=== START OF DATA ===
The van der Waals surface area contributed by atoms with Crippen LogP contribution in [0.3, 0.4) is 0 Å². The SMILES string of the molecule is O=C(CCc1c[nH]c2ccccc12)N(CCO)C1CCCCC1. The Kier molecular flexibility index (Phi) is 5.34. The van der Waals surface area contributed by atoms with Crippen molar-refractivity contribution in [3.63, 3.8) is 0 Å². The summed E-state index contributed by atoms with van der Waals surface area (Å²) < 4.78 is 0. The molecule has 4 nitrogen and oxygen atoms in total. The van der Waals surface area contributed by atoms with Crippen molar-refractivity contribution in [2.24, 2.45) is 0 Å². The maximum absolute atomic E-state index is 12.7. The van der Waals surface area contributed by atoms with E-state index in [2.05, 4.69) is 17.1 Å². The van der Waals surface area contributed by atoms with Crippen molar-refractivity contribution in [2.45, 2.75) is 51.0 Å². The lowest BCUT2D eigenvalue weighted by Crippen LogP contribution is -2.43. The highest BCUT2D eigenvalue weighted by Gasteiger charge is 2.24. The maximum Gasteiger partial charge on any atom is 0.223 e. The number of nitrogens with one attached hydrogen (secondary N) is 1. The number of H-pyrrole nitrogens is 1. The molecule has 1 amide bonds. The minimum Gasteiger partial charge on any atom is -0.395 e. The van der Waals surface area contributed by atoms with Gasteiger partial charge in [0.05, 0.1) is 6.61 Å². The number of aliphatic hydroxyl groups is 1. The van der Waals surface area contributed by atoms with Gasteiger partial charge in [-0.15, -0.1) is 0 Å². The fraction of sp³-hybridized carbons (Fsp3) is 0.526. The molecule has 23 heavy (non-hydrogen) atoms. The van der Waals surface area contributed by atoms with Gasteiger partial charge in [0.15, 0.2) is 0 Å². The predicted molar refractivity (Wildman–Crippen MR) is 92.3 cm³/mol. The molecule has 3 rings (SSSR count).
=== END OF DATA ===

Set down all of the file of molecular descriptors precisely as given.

The van der Waals surface area contributed by atoms with Crippen LogP contribution in [0.3, 0.4) is 0 Å². The SMILES string of the molecule is O=C(CCc1c[nH]c2ccccc12)N(CCO)C1CCCCC1. The Kier molecular flexibility index (Phi) is 5.34. The van der Waals surface area contributed by atoms with Crippen molar-refractivity contribution in [3.63, 3.8) is 0 Å². The summed E-state index contributed by atoms with van der Waals surface area (Å²) < 4.78 is 0. The molecule has 4 nitrogen and oxygen atoms in total. The van der Waals surface area contributed by atoms with Crippen molar-refractivity contribution in [2.24, 2.45) is 0 Å². The maximum absolute atomic E-state index is 12.7. The van der Waals surface area contributed by atoms with E-state index in [2.05, 4.69) is 17.1 Å². The van der Waals surface area contributed by atoms with Crippen molar-refractivity contribution in [2.45, 2.75) is 51.0 Å². The lowest BCUT2D eigenvalue weighted by Crippen LogP contribution is -2.43. The highest BCUT2D eigenvalue weighted by Gasteiger charge is 2.24. The maximum Gasteiger partial charge on any atom is 0.223 e. The number of nitrogens with one attached hydrogen (secondary N) is 1. The number of H-pyrrole nitrogens is 1. The molecule has 1 amide bonds. The minimum Gasteiger partial charge on any atom is -0.395 e. The van der Waals surface area contributed by atoms with Gasteiger partial charge in [0.05, 0.1) is 6.61 Å². The number of aliphatic hydroxyl groups is 1. The van der Waals surface area contributed by atoms with Gasteiger partial charge in [-0.15, -0.1) is 0 Å². The fraction of sp³-hybridized carbons (Fsp3) is 0.526. The molecule has 23 heavy (non-hydrogen) atoms. The van der Waals surface area contributed by atoms with Gasteiger partial charge in [0.15, 0.2) is 0 Å². The predicted molar refractivity (Wildman–Crippen MR) is 92.3 cm³/mol. The molecule has 3 rings (SSSR count).